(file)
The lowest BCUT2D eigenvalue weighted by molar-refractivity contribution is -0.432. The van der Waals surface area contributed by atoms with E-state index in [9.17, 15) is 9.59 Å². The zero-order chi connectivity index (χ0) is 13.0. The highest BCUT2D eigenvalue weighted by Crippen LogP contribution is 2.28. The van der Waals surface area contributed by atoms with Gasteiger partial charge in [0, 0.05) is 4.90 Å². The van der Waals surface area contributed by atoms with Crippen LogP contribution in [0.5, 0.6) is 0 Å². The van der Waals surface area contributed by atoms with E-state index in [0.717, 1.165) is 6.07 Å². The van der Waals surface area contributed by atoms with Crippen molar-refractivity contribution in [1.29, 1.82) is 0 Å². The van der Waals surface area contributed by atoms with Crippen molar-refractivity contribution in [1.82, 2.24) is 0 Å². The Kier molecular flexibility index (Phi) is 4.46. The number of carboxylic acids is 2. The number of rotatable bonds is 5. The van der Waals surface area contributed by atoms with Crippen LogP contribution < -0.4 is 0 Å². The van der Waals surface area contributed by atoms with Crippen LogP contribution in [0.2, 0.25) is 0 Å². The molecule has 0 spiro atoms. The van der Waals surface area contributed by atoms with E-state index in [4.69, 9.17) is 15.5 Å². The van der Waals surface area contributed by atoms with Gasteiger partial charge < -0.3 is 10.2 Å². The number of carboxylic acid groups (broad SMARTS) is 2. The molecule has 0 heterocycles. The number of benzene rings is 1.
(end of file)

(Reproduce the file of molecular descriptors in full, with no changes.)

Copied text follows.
The lowest BCUT2D eigenvalue weighted by molar-refractivity contribution is -0.432. The van der Waals surface area contributed by atoms with E-state index in [9.17, 15) is 9.59 Å². The zero-order chi connectivity index (χ0) is 13.0. The highest BCUT2D eigenvalue weighted by Crippen LogP contribution is 2.28. The van der Waals surface area contributed by atoms with Gasteiger partial charge in [0, 0.05) is 4.90 Å². The van der Waals surface area contributed by atoms with Crippen LogP contribution in [0.5, 0.6) is 0 Å². The van der Waals surface area contributed by atoms with E-state index in [0.717, 1.165) is 6.07 Å². The van der Waals surface area contributed by atoms with Crippen molar-refractivity contribution in [1.29, 1.82) is 0 Å². The van der Waals surface area contributed by atoms with Crippen molar-refractivity contribution in [1.82, 2.24) is 0 Å². The Kier molecular flexibility index (Phi) is 4.46. The number of carboxylic acids is 2. The number of rotatable bonds is 5. The van der Waals surface area contributed by atoms with Crippen LogP contribution < -0.4 is 0 Å². The van der Waals surface area contributed by atoms with Crippen LogP contribution in [0.2, 0.25) is 0 Å². The molecule has 0 spiro atoms. The van der Waals surface area contributed by atoms with E-state index in [4.69, 9.17) is 15.5 Å². The van der Waals surface area contributed by atoms with Gasteiger partial charge < -0.3 is 10.2 Å². The number of carboxylic acid groups (broad SMARTS) is 2. The molecule has 0 heterocycles. The number of benzene rings is 1.